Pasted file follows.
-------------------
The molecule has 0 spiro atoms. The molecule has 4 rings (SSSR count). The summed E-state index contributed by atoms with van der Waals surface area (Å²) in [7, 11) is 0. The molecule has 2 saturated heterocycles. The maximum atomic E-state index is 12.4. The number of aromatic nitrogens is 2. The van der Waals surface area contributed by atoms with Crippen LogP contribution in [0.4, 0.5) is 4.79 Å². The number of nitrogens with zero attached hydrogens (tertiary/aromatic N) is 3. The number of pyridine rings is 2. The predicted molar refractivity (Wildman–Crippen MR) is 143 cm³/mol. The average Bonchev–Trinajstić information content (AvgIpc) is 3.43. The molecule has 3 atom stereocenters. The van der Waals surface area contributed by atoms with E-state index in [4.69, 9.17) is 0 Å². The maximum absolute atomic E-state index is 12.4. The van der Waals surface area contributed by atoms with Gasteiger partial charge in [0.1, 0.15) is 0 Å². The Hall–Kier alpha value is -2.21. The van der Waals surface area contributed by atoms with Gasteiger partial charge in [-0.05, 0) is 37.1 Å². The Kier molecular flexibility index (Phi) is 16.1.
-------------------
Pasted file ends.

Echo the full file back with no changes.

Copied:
The molecule has 0 spiro atoms. The molecule has 4 rings (SSSR count). The summed E-state index contributed by atoms with van der Waals surface area (Å²) in [7, 11) is 0. The molecule has 2 saturated heterocycles. The maximum atomic E-state index is 12.4. The number of aromatic nitrogens is 2. The van der Waals surface area contributed by atoms with Crippen LogP contribution in [0.4, 0.5) is 4.79 Å². The number of nitrogens with zero attached hydrogens (tertiary/aromatic N) is 3. The number of pyridine rings is 2. The predicted molar refractivity (Wildman–Crippen MR) is 143 cm³/mol. The average Bonchev–Trinajstić information content (AvgIpc) is 3.43. The molecule has 3 atom stereocenters. The van der Waals surface area contributed by atoms with E-state index in [4.69, 9.17) is 0 Å². The maximum absolute atomic E-state index is 12.4. The van der Waals surface area contributed by atoms with Gasteiger partial charge in [0.1, 0.15) is 0 Å². The Hall–Kier alpha value is -2.21. The van der Waals surface area contributed by atoms with Gasteiger partial charge in [-0.05, 0) is 37.1 Å². The Kier molecular flexibility index (Phi) is 16.1.